Dear "mother tongues", please do not get mad at me, but I think the italian sentence CAN be phrased using a transitive construction. I do have got three pieces of evidence.
1) My Italian - German dictionary (https://dict.leo.org/italienisch-deutsch/credere%20qc) says "credere qualcosa" = "etwas glauben" and the meaning of the German words are simply "to believe something".
2) The Cambridge Online Dictionary (https://dictionary.cambridge.org/dictionary/italian-english/credere) lists "credere qualcosa" as a transitive use of credere. Sadly the do not give a example.
3) Lastly, and most importantly, take a look at the last sentence of the following excerpt from the entry "credere" (http://www.treccani.it/vocabolario/credere/) of the Encyclopedia published by the "Istituto dell'Enciclopedia Italiana":
crédere v. intr. e tr. [lat. crēdĕre]. – 1. intr. (aus. avere) e tr. Ritenere vera una cosa, avere la persuasione che una cosa sia tale quale appare in sé stessa o quale ci è detta da altri, o quale il nostro sentimento vuole che sia. In partic.: a. C. a qualcuno, prestare fede alle sue parole, alle sue attestazioni o promesse: Se non mi credi, pon mente a la spiga, Ch’ogn’erba si conosce per lo seme (Dante); c. ai giornali, ai ciarlatani; c. sulla parola, senza bisogno di prove o giuramenti; fig., non c. ai proprî occhi, quando si vede cosa molto strana e che desti forte meraviglia. È usato talvolta transitivamente in costruzioni di tipo passivo, spec. con l’agente indeterminato, riconducibili a equivalenti costruzioni impersonali: è inutile che io parli, tanto non sono creduto (= tanto non mi si crede); prov., quand’uno per bugiardo è conosciuto, anche se dice il ver non è creduto. b. C. a qualche cosa, accettare per vero: crede a tutto ciò che gli si dice; non bisogna c. alle chiacchiere; può darsi che sia così, ma io non ci credo. Con uso trans.: crede tutto ciò che gli dicono;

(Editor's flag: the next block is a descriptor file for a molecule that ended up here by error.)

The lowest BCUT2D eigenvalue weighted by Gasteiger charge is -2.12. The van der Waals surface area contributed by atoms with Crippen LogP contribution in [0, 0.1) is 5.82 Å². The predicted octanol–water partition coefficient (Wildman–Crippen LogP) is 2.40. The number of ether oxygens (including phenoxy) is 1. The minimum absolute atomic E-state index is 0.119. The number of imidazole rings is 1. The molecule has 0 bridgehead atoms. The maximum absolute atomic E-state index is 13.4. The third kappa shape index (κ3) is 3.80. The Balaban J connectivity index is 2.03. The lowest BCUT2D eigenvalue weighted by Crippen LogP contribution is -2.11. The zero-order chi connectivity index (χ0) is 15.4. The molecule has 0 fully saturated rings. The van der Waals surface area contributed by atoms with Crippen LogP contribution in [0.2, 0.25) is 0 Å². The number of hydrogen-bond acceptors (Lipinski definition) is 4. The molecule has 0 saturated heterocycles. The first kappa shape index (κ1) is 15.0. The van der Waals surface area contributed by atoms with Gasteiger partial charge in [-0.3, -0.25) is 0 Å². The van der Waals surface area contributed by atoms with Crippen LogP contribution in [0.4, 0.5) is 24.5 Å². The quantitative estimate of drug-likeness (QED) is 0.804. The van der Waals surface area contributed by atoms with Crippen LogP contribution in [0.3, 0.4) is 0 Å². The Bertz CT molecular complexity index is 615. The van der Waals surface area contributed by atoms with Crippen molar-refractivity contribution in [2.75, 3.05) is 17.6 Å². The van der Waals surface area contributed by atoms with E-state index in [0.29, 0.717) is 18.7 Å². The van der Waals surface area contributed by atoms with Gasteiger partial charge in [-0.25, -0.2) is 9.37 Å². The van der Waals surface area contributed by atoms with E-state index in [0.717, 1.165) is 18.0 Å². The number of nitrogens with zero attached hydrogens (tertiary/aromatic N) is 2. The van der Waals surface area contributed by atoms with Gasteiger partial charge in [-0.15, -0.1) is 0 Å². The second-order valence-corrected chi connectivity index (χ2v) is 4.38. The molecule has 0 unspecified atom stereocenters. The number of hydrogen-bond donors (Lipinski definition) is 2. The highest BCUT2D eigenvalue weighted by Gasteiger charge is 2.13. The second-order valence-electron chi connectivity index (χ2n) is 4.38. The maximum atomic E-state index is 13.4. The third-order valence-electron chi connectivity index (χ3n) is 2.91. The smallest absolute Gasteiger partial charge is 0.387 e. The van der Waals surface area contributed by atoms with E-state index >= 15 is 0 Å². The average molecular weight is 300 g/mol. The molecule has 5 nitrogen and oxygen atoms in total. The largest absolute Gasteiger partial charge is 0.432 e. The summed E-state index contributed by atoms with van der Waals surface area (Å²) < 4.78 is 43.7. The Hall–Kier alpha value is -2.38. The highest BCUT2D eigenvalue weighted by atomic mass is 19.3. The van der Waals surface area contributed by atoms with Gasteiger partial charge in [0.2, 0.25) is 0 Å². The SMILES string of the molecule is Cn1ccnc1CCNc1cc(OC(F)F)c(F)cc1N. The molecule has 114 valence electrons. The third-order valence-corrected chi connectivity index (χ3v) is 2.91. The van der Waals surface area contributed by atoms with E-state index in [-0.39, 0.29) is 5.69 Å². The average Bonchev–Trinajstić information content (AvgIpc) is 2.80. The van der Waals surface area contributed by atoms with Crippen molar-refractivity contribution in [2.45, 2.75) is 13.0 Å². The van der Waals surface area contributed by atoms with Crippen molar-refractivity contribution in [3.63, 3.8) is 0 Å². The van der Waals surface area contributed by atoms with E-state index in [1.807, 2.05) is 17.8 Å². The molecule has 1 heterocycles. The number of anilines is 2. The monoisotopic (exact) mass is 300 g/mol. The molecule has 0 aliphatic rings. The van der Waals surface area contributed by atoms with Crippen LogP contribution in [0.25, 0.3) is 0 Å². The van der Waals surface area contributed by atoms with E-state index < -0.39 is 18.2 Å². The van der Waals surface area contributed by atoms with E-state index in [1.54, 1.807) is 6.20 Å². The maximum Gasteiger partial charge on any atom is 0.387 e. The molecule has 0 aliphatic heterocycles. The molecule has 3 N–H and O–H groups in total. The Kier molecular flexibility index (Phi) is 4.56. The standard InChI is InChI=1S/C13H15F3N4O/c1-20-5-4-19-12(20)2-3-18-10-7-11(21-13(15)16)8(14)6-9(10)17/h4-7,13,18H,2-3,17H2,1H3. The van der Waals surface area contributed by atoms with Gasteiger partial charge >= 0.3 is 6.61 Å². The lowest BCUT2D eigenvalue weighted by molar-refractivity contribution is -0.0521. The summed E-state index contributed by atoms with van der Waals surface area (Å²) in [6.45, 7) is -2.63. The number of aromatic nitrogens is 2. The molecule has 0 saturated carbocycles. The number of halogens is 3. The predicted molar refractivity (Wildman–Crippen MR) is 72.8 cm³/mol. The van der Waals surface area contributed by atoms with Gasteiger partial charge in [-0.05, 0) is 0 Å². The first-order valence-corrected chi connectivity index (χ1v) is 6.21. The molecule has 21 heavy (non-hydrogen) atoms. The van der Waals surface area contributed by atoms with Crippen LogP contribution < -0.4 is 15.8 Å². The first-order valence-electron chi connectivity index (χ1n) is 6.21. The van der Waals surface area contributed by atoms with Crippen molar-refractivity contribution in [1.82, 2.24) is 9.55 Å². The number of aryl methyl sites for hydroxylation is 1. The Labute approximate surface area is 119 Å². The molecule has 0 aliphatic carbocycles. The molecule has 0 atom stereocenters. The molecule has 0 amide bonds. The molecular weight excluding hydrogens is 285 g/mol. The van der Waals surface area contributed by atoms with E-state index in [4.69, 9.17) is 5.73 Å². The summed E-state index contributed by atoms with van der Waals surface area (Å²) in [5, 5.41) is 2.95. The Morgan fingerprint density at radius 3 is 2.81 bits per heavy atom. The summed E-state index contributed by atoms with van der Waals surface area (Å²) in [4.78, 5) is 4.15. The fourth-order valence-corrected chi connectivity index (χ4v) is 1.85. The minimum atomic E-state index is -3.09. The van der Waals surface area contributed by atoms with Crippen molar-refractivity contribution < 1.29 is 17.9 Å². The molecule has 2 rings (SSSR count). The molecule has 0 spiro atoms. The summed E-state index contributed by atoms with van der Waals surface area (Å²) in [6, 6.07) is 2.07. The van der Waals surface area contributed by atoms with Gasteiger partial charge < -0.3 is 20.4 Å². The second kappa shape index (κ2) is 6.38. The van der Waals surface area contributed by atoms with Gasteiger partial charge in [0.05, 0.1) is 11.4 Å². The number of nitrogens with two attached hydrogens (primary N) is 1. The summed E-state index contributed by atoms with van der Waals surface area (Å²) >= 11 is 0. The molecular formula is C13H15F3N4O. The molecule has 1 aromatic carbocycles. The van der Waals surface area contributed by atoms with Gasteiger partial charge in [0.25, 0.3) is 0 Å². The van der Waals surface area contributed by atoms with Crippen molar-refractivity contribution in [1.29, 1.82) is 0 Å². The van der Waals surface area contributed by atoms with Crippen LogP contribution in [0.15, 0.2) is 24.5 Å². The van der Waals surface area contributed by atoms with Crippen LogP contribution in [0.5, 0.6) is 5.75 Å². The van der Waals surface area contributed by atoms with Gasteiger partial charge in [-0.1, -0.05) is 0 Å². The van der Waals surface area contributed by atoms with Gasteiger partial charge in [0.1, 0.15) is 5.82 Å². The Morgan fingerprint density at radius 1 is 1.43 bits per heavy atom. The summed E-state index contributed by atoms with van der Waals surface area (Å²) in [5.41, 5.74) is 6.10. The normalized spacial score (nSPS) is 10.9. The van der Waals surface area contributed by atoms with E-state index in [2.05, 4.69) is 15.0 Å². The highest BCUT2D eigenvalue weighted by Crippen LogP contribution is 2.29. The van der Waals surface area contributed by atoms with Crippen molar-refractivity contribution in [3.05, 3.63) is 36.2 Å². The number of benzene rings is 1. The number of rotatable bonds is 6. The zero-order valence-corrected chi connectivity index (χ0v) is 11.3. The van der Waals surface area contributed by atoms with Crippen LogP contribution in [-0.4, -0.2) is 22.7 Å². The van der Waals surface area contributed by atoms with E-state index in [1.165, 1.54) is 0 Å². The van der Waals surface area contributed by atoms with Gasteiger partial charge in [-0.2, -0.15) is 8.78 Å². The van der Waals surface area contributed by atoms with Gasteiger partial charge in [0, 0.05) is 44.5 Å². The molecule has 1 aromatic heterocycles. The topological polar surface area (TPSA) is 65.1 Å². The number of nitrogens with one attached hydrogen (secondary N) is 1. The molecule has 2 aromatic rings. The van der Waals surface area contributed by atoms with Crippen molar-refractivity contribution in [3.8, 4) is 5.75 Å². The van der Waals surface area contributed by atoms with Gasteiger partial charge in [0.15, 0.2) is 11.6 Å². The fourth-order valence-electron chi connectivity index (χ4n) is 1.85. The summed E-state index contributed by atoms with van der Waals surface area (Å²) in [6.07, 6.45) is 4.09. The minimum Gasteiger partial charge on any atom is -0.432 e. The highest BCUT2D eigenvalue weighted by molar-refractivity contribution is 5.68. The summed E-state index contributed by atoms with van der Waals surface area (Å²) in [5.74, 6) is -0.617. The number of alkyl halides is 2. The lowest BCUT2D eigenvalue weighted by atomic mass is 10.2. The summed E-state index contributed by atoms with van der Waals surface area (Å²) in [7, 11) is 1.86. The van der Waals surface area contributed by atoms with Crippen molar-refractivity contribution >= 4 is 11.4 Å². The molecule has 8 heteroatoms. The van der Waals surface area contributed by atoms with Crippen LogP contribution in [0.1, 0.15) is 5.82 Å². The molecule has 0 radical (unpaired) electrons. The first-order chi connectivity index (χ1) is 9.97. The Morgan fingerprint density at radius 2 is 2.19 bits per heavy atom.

So, to summarize my understanding, it can be phrased without the preposition "a" but the common way to do it is using the preposition "a". Upshot: it seems a bad idea of duolingo to confront us early-stage-learners with this rather uncommon usage of credere.
I think that 'quello/a/e/i che' is used when there are more concrete objects already referred to in the conversation, whereas cio is used when the thing being referred to is more abstract or unspecified. I understand that quello can be used anywhere cio is used. Could someone with more Italian experience please confirm this?